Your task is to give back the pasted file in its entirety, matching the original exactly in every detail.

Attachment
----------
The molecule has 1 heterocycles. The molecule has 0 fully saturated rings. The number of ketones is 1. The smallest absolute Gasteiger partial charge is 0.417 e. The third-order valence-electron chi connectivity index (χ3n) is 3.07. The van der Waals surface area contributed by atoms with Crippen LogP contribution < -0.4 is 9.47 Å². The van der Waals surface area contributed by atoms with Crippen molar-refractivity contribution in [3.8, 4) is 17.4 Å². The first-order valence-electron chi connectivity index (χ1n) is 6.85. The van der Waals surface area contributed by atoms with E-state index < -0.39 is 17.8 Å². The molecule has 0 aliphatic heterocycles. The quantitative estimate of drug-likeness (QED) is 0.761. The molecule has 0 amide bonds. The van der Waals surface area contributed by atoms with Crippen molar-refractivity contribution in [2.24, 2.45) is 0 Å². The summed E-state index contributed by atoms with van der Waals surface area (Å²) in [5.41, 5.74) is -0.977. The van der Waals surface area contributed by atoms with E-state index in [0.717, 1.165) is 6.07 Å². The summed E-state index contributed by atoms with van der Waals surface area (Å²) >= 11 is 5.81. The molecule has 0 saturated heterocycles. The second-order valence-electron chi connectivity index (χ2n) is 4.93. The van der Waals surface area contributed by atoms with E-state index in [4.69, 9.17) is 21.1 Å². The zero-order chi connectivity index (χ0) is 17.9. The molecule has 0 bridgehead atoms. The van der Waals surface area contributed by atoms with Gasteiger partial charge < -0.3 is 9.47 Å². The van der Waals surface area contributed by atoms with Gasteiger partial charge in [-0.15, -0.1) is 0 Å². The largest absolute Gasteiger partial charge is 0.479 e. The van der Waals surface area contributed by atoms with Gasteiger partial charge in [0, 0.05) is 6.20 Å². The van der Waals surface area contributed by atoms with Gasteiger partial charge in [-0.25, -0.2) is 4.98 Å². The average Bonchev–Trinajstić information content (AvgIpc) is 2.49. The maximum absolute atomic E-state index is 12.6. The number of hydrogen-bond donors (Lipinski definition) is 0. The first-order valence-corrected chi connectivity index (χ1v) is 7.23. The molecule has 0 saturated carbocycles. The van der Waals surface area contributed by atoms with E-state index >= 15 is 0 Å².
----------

The molecule has 1 heterocycles. The molecule has 0 fully saturated rings. The number of ketones is 1. The smallest absolute Gasteiger partial charge is 0.417 e. The third-order valence-electron chi connectivity index (χ3n) is 3.07. The van der Waals surface area contributed by atoms with Crippen LogP contribution < -0.4 is 9.47 Å². The van der Waals surface area contributed by atoms with Crippen molar-refractivity contribution in [3.8, 4) is 17.4 Å². The first-order valence-electron chi connectivity index (χ1n) is 6.85. The van der Waals surface area contributed by atoms with E-state index < -0.39 is 17.8 Å². The molecule has 0 aliphatic heterocycles. The quantitative estimate of drug-likeness (QED) is 0.761. The molecule has 0 amide bonds. The van der Waals surface area contributed by atoms with Crippen molar-refractivity contribution in [2.24, 2.45) is 0 Å². The summed E-state index contributed by atoms with van der Waals surface area (Å²) in [5.41, 5.74) is -0.977. The van der Waals surface area contributed by atoms with E-state index in [0.717, 1.165) is 6.07 Å². The summed E-state index contributed by atoms with van der Waals surface area (Å²) >= 11 is 5.81. The molecule has 0 saturated heterocycles. The second-order valence-electron chi connectivity index (χ2n) is 4.93. The van der Waals surface area contributed by atoms with E-state index in [4.69, 9.17) is 21.1 Å². The zero-order chi connectivity index (χ0) is 17.9. The molecule has 0 bridgehead atoms. The van der Waals surface area contributed by atoms with Gasteiger partial charge < -0.3 is 9.47 Å². The van der Waals surface area contributed by atoms with Gasteiger partial charge in [-0.15, -0.1) is 0 Å². The largest absolute Gasteiger partial charge is 0.479 e. The van der Waals surface area contributed by atoms with Gasteiger partial charge in [0, 0.05) is 6.20 Å². The van der Waals surface area contributed by atoms with Gasteiger partial charge in [-0.25, -0.2) is 4.98 Å². The average Bonchev–Trinajstić information content (AvgIpc) is 2.49. The maximum absolute atomic E-state index is 12.6. The number of hydrogen-bond donors (Lipinski definition) is 0. The first-order valence-corrected chi connectivity index (χ1v) is 7.23. The molecule has 0 saturated carbocycles. The van der Waals surface area contributed by atoms with E-state index >= 15 is 0 Å².